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AT&T eyes smaller spectrum acquisitions

AT&T likely became gun-shy after the T-Mobile deal collapsed. The company remains mum on Verizon's spectrum.

Ralph de la Vega, president and CEO of mobility at AT&T, speaking at Mobile World Congress.
Ralph de la Vega, president and CEO of mobility at AT&T, speaking at Mobile World Congress. De la Vega has been consistent in his opinion that AT&T needs more spectrum. Stephen Shankland/CNET

Don't expect AT&T to strike any big deals in the near future.

AT&T's wireless chief, Ralph de la Vega, said the company will continue to seek out smaller deals, as it looks to shore up its spectrum position.

"We're looking for small acquisitions and will continue to look for more, since we don't see data growth slowing," de la Vega said during a conference call with investors today.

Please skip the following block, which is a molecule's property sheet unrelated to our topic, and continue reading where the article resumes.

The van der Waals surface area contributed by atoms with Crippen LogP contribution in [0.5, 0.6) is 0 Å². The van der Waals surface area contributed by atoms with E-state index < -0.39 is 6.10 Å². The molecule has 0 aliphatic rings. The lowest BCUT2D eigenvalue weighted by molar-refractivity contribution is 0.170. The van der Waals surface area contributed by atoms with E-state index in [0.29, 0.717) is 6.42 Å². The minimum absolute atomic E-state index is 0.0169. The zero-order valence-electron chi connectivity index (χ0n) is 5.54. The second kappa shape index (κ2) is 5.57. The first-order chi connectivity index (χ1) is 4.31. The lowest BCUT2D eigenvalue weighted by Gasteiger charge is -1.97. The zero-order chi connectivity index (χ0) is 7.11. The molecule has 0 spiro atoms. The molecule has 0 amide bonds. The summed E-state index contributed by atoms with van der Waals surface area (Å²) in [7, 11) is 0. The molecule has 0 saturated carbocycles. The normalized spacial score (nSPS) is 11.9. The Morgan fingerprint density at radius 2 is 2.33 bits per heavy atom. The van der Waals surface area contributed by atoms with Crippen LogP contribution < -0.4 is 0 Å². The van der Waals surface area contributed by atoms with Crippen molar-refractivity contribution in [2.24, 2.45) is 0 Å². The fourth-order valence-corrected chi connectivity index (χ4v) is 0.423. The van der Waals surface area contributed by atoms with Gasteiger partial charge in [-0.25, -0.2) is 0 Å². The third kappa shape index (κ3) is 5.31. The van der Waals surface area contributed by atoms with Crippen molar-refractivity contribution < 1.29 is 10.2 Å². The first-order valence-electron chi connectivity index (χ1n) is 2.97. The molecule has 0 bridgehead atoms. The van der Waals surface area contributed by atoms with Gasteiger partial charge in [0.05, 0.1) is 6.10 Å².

AT&T likely became reluctant to pursue another big deal, after regulators threw up roadblock after roadblock in front of its planned acquisition of T-Mobile. During the previous quarterly conference call, AT&T CEO Randall Stephenson made a rare appearance to blast the Federal Communications Commission for tanking the deal. Today, de la Vega and Chief Financial Officer John Stephens were more measured in their comments about pursuing spectrum.

Stephens noted that 10 smaller deals closed in the first quarter, while four more are still going through approvals with the FCC.

One potential deal on which de la Vega wouldn't comment was a potential one with Verizon Wireless. Verizon has offered to put up some of its 700-megahertz spectrum for sale as a way to ease the approval of a separate deal in which it gets a larger block of spectrum from the cable companies. The 700MHz spectrum would fit nicely with AT&T on paper, though critics have said it may not actually work so well in practice.

Stephens said the company is also urging the FCC to open up spectrum for purchase.

So while those megadeals may not be in the works, AT&T is still on the hunt.